Jerone Davison, an Arizona pastor running as a Republican for a seat in Congress, recently promoted his campaign with a controversial ad that featured an AR-15 and depicted Democrats as Klansmen seeking to lynch him.
Running to represent a district of Arizona that includes the cities of Tempe, Mesa, Ahwatukee, and Chandler, the main issues Davison is addressing with his campaign are education, free speech on the internet and social media, and election integrity.
Internet free speech and election integrity have been key talking points for many Republican candidates following the 2020 presidential election. Former president Trump has continued to contend, despite overwhelming evidence to the contrary, that widespread voter fraud was the determining factor in his loss to Joe Biden.
Trump’s ongoing insistence that the presidential election was “stolen,” has become an essential part of some Republicans’ platforms, including the Texas Republican Convention.
Following the 2020 election, Trump received a lifetime ban from Twitter for spreading misinformation, as have a number of conservative voices in the years following, both for misinformation and hate speech, particularly with regard to comments directed at the LGBTQ community.
“Jerone is a former Arizona State University student athlete and NFL player who travels the country sharing inspiration, passion, and faith. His unifying speeches full of truth, faith, and freedom of this country are memorable and moving,” Davison’s campaign website says.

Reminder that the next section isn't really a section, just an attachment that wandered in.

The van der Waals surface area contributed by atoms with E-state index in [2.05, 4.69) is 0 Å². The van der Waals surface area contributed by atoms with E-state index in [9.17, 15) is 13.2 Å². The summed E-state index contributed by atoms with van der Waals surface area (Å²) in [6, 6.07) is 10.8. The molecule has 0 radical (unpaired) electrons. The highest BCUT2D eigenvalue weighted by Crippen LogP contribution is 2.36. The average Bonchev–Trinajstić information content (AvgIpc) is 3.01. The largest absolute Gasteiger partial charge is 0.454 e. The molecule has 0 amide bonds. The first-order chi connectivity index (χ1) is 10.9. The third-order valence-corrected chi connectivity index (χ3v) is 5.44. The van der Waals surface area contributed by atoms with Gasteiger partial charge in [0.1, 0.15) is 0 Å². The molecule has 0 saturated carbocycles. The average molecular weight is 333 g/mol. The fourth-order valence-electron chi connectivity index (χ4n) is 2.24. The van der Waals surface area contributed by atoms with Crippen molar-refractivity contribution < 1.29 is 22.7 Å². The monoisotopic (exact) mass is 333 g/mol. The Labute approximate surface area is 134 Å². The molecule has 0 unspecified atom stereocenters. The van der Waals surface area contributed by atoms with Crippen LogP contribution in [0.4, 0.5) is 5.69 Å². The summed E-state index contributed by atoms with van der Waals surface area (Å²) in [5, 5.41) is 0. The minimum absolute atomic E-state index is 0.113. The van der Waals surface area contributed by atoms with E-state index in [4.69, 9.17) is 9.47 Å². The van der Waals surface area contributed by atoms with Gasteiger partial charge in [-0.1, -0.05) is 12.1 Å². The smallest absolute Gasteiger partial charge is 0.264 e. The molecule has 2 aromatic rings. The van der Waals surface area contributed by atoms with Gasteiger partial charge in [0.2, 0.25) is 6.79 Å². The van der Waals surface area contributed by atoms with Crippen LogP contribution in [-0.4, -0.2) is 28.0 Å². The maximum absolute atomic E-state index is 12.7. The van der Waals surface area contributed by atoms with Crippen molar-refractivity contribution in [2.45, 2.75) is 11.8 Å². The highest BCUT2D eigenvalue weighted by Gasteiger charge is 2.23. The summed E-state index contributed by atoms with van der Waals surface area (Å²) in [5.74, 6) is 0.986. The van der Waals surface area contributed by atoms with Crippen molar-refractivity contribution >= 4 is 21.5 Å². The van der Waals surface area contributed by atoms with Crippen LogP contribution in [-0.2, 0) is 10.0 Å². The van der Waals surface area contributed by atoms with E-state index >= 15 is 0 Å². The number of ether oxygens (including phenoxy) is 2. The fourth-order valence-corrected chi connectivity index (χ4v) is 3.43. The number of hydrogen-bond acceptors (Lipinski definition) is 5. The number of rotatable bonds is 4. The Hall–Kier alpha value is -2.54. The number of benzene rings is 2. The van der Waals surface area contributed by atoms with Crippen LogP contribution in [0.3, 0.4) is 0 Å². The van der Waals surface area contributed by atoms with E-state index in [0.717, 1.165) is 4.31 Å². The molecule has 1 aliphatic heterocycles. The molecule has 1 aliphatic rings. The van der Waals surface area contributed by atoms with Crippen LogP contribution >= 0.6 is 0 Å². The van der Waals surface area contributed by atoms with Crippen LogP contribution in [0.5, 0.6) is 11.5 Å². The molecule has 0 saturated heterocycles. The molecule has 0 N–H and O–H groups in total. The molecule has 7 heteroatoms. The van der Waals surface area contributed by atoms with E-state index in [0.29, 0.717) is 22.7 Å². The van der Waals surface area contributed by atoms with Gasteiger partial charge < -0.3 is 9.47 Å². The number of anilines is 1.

“Faith to me is life. A relationship with a true and living God. Faith helps us change the world. In Christ alone my hope is found. He is my light, my strength, my song. Faith is taking the first step, even when you don’t see the whole staircase,” Davison says, declaring that “God is with us.”
Davison is also a former NFL running back who played two seasons for the Oakland Raiders.
While gun regulation does not appear to be a main feature of his campaign, based on his website, Davison’s new ad makes clear how he feels about gun control.
“Democrats like to say that no one needs an AR-15 for self defense—that no one could possibly need all 30 rounds,” Davison narrates in the ad over images of a menacing Klansman with Democratic Party patches on his chest and arm, holding a barbed wire bat and walking toward what is presumably Davison’s residence. Davison sits at the kitchen table drinking coffee out of a star spangled mug.